US slams Russia for ‘irresponsible’ space missile test

The test blew up a Russian satellite, creating a debris cloud that threatened astronauts on board the International Space Station (ISS).

The ISS is a multinational collaborative project. [File: NASA via AFP]

The United States has denounced Russia for conducting a “dangerous and irresponsible” missile strike that blew up one of its own satellites, creating a debris cloud that threatened seven astronauts on board the International Space Station (ISS).

US officials said Washington had not been informed in advance about the test and would talk to allies about how to respond.

“The Russian Federation recklessly conducted a destructive test of a direct-ascent anti-satellite missile against one of its own satellites,” Secretary of State Antony Blinken said in a statement.

Blinken added that the “dangerous and irresponsible test” had generated more than 1,500 pieces of trackable orbital debris and will likely create hundreds of thousands of pieces of smaller orbital debris.

Four Americans, a German and two Russians are currently on board the orbital outpost, a multinational collaborative project involving five space agencies including the United State’s NASA and Russia’s Roscosmos.

They were first asked to close the station’s hatches and then took shelter in their return ships, the standard “safe haven” alarm procedure in the event of an emergency that might force evacuation.

They made their way to the Dragon and Soyuz spacecraft at 2am Eastern Time (07:00 GMT) and remained there for about two hours, NASA said. The ISS continues to pass near or through the cloud every 90 minutes.

NASA administrator Bill Nelson added in a statement he was “outraged by this irresponsible and destabilising action.”

“With its long and storied history in human spaceflight, it is unthinkable that Russia would endanger not only the American and international partner astronauts on the ISS but also their own cosmonauts” as well as Chinese “taikonauts” on board China’s space station, he said.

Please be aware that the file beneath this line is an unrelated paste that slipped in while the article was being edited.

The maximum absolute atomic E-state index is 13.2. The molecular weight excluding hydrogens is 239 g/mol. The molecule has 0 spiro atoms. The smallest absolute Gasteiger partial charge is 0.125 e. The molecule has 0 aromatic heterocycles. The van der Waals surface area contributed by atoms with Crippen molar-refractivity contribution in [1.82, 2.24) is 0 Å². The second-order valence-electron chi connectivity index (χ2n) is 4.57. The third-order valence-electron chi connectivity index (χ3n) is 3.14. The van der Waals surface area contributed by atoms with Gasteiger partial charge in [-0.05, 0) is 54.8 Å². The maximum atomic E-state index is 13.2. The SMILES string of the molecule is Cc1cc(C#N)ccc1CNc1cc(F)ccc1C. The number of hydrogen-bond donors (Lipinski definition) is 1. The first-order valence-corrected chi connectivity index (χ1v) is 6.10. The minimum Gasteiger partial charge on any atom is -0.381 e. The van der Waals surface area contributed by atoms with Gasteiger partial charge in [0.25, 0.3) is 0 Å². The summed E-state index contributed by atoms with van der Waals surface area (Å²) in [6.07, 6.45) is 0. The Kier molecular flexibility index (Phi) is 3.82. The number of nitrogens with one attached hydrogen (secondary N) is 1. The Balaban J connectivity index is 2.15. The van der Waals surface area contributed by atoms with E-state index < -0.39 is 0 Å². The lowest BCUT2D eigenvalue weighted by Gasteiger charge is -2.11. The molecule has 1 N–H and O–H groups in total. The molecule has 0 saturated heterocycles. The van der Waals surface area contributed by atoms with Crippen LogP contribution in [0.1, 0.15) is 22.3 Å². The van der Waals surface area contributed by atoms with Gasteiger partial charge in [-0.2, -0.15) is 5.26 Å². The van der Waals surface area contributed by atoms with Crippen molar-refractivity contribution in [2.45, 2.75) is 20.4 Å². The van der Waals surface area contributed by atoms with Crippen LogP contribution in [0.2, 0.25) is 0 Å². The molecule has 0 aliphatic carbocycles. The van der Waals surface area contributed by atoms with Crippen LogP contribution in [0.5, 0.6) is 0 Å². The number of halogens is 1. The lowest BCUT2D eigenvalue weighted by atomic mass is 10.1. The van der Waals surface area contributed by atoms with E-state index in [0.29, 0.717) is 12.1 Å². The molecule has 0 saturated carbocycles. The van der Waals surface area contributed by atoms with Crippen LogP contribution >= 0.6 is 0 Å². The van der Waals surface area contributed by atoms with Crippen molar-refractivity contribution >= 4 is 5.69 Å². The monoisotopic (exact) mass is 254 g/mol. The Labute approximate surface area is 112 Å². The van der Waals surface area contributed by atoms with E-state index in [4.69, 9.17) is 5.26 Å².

Britain’s Defence Minister Ben Wallace slammed Russia for the anti-satellite weapons test. “This destructive anti-satellite missile test by Russia shows a complete disregard for the security, safety and sustainability of space,” Wallace said in a post tweeted by the defence ministry.

Meanwhile, NATO Secretary General Jens Stoltenberg called the test “a reckless act by Russia”.

Russia defends

Russia’s defence ministry on Tuesday admitted to destroying its own satellite during the missile test, but rejected accusations that it had endangered the ISS and its crew.

“The Russian defence ministry successfully conducted a test, as a result of which the Russian spacecraft ‘Tselina-D’, which had been in orbit since 1982, was destroyed,” the military said in a statement.

“The United States knows for certain that the resulting fragments, in terms of test time and orbital parameters, did not and will not pose a threat to orbital stations, spacecraft and space activities,” it said.

Russian Foreign Minister Sergei Lavrov, meanwhile, said the allegation that Moscow’s actions “creates risks for the peaceful use of space is, at the very least, hypocrisy.”

For it’s part, Russia’s space agency reacted to the criticism saying its “main priority” is the safety of the ISS crew.

“For us, the main priority has been and remains to ensure the unconditional safety of the crew,” Roscosmos said in a statement, adding that it was continuing to “monitor the situation”.

The standoff reignites concerns about the growing space arms race, encompassing everything from the development of satellites capable of shunting others out of orbit to laser weapons.

Russia is increasingly flexing its muscles in space as it seeks to reassert global influence under the leadership of Vladimir Putin.

China meanwhile, is developing a weapon known as Shijian-17, with a robot arm capable of grappling space vessels.

“Both China and Russia are increasingly building space into their military capabilities,” the US Director of National Intelligence Avril Haines said at a space seminar in Washington last week.

“They have directed-energy weapons that allow them to essentially blind sensors on various satellites,” she added.

Despite these tensions, the US and Russia have maintained strong space ties since the end of the Cold War, cooperating closely on the ISS, which they built together.

Source: Al Jazeera and news agencies